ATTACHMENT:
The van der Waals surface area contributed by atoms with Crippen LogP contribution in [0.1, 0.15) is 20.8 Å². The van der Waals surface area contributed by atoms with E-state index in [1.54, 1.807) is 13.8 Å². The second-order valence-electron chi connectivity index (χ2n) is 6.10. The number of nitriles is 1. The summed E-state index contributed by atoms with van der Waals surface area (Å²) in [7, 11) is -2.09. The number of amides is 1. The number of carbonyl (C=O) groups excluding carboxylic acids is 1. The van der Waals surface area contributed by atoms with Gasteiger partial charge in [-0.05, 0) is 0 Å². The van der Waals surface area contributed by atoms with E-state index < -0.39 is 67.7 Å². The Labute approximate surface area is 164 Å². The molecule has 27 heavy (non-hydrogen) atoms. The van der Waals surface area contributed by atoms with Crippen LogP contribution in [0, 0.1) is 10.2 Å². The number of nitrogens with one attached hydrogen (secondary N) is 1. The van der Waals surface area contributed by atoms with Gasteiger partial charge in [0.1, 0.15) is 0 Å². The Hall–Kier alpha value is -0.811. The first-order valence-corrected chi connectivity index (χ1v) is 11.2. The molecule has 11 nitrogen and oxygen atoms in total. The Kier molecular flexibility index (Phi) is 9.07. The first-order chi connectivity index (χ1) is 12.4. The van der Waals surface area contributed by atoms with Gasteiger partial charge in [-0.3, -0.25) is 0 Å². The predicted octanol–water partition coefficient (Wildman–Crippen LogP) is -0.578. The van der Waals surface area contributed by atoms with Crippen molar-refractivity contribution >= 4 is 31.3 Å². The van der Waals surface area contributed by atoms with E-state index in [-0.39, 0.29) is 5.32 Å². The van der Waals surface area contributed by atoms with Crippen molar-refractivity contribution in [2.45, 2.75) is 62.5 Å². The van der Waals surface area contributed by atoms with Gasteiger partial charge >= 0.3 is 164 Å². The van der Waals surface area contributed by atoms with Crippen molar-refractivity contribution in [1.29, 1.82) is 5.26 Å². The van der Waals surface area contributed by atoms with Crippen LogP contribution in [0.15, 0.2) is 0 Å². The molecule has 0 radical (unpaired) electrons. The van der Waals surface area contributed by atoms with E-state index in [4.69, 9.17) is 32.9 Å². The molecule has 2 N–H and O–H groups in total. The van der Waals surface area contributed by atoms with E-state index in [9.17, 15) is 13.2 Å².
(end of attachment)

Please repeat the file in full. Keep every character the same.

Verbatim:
The van der Waals surface area contributed by atoms with Crippen LogP contribution in [0.1, 0.15) is 20.8 Å². The van der Waals surface area contributed by atoms with E-state index in [1.54, 1.807) is 13.8 Å². The second-order valence-electron chi connectivity index (χ2n) is 6.10. The number of nitriles is 1. The summed E-state index contributed by atoms with van der Waals surface area (Å²) in [7, 11) is -2.09. The number of amides is 1. The number of carbonyl (C=O) groups excluding carboxylic acids is 1. The van der Waals surface area contributed by atoms with Gasteiger partial charge in [-0.05, 0) is 0 Å². The van der Waals surface area contributed by atoms with E-state index < -0.39 is 67.7 Å². The Labute approximate surface area is 164 Å². The molecule has 27 heavy (non-hydrogen) atoms. The van der Waals surface area contributed by atoms with Crippen LogP contribution in [0, 0.1) is 10.2 Å². The number of nitrogens with one attached hydrogen (secondary N) is 1. The van der Waals surface area contributed by atoms with Gasteiger partial charge in [0.1, 0.15) is 0 Å². The Hall–Kier alpha value is -0.811. The first-order valence-corrected chi connectivity index (χ1v) is 11.2. The molecule has 11 nitrogen and oxygen atoms in total. The Kier molecular flexibility index (Phi) is 9.07. The first-order chi connectivity index (χ1) is 12.4. The van der Waals surface area contributed by atoms with Gasteiger partial charge in [-0.3, -0.25) is 0 Å². The predicted octanol–water partition coefficient (Wildman–Crippen LogP) is -0.578. The van der Waals surface area contributed by atoms with Crippen molar-refractivity contribution >= 4 is 31.3 Å². The van der Waals surface area contributed by atoms with E-state index in [-0.39, 0.29) is 5.32 Å². The van der Waals surface area contributed by atoms with Crippen molar-refractivity contribution in [2.45, 2.75) is 62.5 Å². The van der Waals surface area contributed by atoms with Gasteiger partial charge >= 0.3 is 164 Å². The van der Waals surface area contributed by atoms with Crippen molar-refractivity contribution in [1.29, 1.82) is 5.26 Å². The van der Waals surface area contributed by atoms with Crippen LogP contribution in [0.15, 0.2) is 0 Å². The molecule has 0 radical (unpaired) electrons. The van der Waals surface area contributed by atoms with E-state index in [4.69, 9.17) is 32.9 Å². The molecule has 2 N–H and O–H groups in total. The van der Waals surface area contributed by atoms with E-state index in [9.17, 15) is 13.2 Å².